Built Environment Resources
The following resources employ a variety of strategies to promote health and reduce inequalities in the built environment. They can be used to inform potential recommendations.
Infrastructure Assessment Tool (IAT)
The Harris County Public Health Built Environment Unit (HCPH BE) Unit developed the Infrastructure Assessment Tool (IAT), formerly the Environmental Scan Tool (EST). The IAT was adapted from validated, paper-based walkability audits and developed into an online platform to collect data on pedestrian, bicycle, and road infrastructure. The IAT collects data at the street segment level on pedestrian, bicycle, and drainage infrastructure, as well as GPS coordinates for certain street elements and traffic control devices (e.g., bus stops, stop signs, ADA ramps, pedestrian crossing signals). The IAT field data can then be linked to a geospatial streets dataset and layered with socioeconomic data to form baseline maps of the walking environment. Visit the IAT web map to view existing data. For additional information or inquire about using the tool, please email [email protected]
Safe Routes to School Toolkit-Coming Soon
The purpose of this toolkit is to provide users with the knowledge and understanding needed to bring SRTS to their community and find solutions that work best for them.
Healthy Development Guide-Coming Soon
Building Healthy in Harris County is designed to promote healthy urban planning and development by providing developers, planners, architects, public health, and other entities with a robust guide of key health considerations that highlight the potential health implications of development plans and projects. This non-regulatory guide is intended to prompt conversations and critical thinking with regard to health and development.
Health Impact Toolkit- Coming Soon
This toolkit was created to serve as a guide for decision-makers in utilizing Health Impact Tools (HITs) including both HIAs and HIRs. These tools apply a health lens to a drafted plan, policy or project to ensure that decisions have neutral or beneficial impact on the health and well-being of Harris County communities.
Climate and Health
For more information about climate change and public health in Harris County visit the climate resources page.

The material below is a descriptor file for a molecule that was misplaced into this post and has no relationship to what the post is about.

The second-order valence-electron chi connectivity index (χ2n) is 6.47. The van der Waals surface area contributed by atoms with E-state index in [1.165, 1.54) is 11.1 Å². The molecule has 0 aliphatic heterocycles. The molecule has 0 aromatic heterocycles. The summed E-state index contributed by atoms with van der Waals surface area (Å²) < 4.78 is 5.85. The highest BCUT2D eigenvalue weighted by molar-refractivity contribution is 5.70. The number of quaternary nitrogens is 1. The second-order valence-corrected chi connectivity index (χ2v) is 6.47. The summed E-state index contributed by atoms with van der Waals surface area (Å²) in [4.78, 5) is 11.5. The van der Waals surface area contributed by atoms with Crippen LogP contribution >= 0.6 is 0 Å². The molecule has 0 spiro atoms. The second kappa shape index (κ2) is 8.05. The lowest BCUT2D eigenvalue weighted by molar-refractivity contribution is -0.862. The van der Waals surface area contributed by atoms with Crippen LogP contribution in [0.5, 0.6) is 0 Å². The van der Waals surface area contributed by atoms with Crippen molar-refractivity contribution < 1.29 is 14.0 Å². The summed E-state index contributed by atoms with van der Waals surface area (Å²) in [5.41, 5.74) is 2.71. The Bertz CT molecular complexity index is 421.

Safe Routes to School (SRTS)
SRTS is a national initiative to improve the safety, accessibility, and environment surrounding schools by encouraging active transport and increased connectivity.
The Streets Plans Collaborative published a collection of short-term, local strategies typically used to instigate change in the urban environment.
Crash Modification Factors (CMF) Clearinghouse
CMFs are multiplicative factors used to estimate the reduction in crashes by implementing a change in the roadway.
Crime Prevention Through Environmental Design (CPTED)
Implementing CPTED involves changing the physical environment to deter criminal activity by way of increased natural surveillance, access control, and territorial reinforcement.
Healthy Food Access
Healthy Food Access supports bringing healthy foods to corner stores where fresh produce is uncommon and options are limited.
Houston-Galveston Area Council (HGAC) Livable Centers Program
The Livable Centers works with local communities to create a built environment where people are able to access destinations with less reliance on their cars by incorporating amenities such as pedestrian and bicycle facilities. The Livable Centers Program also promotes a sense of community and an increase in jobs leading to an outcome of improved quality of life.
Houston Complete Streets
The Complete Streets and Transportation Plan goal is to provide walkable and bike-friendly neighborhoods that are safe and accessible for people of all abilities. The Complete Streets approach is incorporated into the City of Houston’s Major Thoroughfare and Freeway Plan annual process.
Houston Vision Zero
This plan aims to end traffic deaths and serious injuries and create safe, equitable, accessible streets for people walking, rolling, biking, driving, and connecting to transit.
Harris County Vision Zero